Representing investors: what you need to know plus 1031 exchanges

I. FinCEN’s Geographic Targeting Order: filing of registration form to NYS Dept of Law: (purpose is to guard against money laundering and fraud) and reveal the individual and their social – Financial Crimes Enforcement Network

A. Applies to ALL CASH deals by a Corporate Entity (LLC, S-Corp, etc) as follows:

i.$300,000 and higher

II. FORMATION OF LLC AND PARTNERSHIP AGREEMENTS:

A. Great for investors by providing a liability shield (although not bullet proof) and limiting the amount of damages to solely the assets of the LLC or Corp as opposed to the individual owner himself, and also for tax deduction purposes.

i. NOTE: a judge can still pierce then “corporate veil” and go after the owner’s personal assets if he finds that substantial negligence exists

ii. Tax Benefits : flow through taxation for single member LLC & S-Corps (avoids double taxation on a personal and corporate level), the rental income will be reported however owner may still write off improvements, repairs, maintenance expenses, taxes, mortgage interest against that income

B. Partnership Agreements : beneficial for multiple individuals who partner up for a real estate investment and don’t want to form a corporate entity. Designates the duties and roles of each member and the disposition of cash flow and overall investments.

C. Stop Shop: TAB Law Firm can form the LLC for your client for a flat fee of $1250.00 in 48 hours which includes the filing fee to the State along with the Certificate of Formation , Operating Agreement , and TAX ID# from the IRS all of which is required for reporting purposes, and by the title company for clearance to close, and in order to open a bank account in the name of the LLC so that the rental income funds are not comingled for tax filings.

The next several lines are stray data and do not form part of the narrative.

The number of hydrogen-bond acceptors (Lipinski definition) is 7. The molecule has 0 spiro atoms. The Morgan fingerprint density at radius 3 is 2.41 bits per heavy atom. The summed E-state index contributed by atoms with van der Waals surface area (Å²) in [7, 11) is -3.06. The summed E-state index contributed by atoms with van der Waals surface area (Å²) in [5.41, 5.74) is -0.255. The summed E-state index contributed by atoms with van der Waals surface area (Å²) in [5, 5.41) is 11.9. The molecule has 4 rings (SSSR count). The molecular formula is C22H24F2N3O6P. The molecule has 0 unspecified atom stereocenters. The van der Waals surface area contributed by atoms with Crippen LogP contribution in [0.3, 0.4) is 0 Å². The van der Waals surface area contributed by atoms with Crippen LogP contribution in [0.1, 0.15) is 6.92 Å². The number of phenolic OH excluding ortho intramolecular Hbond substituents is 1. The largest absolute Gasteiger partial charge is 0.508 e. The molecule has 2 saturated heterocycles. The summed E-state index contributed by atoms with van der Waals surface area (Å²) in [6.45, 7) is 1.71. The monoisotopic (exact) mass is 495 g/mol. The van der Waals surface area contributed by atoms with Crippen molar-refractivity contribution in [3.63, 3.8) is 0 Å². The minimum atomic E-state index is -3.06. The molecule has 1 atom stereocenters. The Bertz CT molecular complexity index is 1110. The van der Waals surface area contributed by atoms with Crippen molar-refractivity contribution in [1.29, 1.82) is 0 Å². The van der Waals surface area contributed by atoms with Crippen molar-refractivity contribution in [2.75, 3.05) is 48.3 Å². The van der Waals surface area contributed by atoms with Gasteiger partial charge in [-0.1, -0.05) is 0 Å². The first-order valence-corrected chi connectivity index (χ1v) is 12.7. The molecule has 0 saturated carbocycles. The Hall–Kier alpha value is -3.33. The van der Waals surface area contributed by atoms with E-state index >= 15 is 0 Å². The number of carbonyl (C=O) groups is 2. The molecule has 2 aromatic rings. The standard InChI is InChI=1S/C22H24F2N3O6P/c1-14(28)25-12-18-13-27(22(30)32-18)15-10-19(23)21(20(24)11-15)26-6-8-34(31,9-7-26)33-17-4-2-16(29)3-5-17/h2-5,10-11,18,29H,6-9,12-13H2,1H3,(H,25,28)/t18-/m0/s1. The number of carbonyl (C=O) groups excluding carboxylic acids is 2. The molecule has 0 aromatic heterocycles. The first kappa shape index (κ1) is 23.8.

III. The Foreign Investor : How FIRPTA Affects Your Client

A. What does it Mean? – FIRPTA stands for the Foreign Investment in Real Property Tax Act and regulates taxation of nonresident alien individual on sales or other disposition of US real property interests. (Section 1445 of the Code)

B. The Tax ONLY applies upon the time of SALE , not PURCHASE.

C. Effects of FIRPTA – any purchaser of US real property from a foreign seller (non US resident) must withhold 15% of the gross purchase price and remit such amount to the IRS within 20 days of closing. NOTE: Seller must pay 15% of sales price, but burden falls on the PURCHASER to file Form 8288 Withholding Tax Form , and send payment to IRS. Otherwise, Purchaser is liable for any uncollected withholding tax, penalties and interest charges. (I suggest ATTY ESCROW as opposed to Certified Bank check for tracking purposes)

D. Out of State NY Seller Tax : IT2663– NY state capital gains tax is paid IN ADDITION to Firpta, and NY tax is 10.90% of NET profit (after all deductions)

IV. EXCEPTIONS TO FIRPTA

A. Multiple Sellers: Foreign and US owners – instead of taxing the entire gross sales price 15%, only the amount allocated to the foreign seller will be subject to FIRPTA.

B. Residential Use Exception– foreign Seller is exempt from FIRPTA if the Purchaser is a US individual and intends to use the property and the existing structure as their primary residence AND purchase price is under $300,000.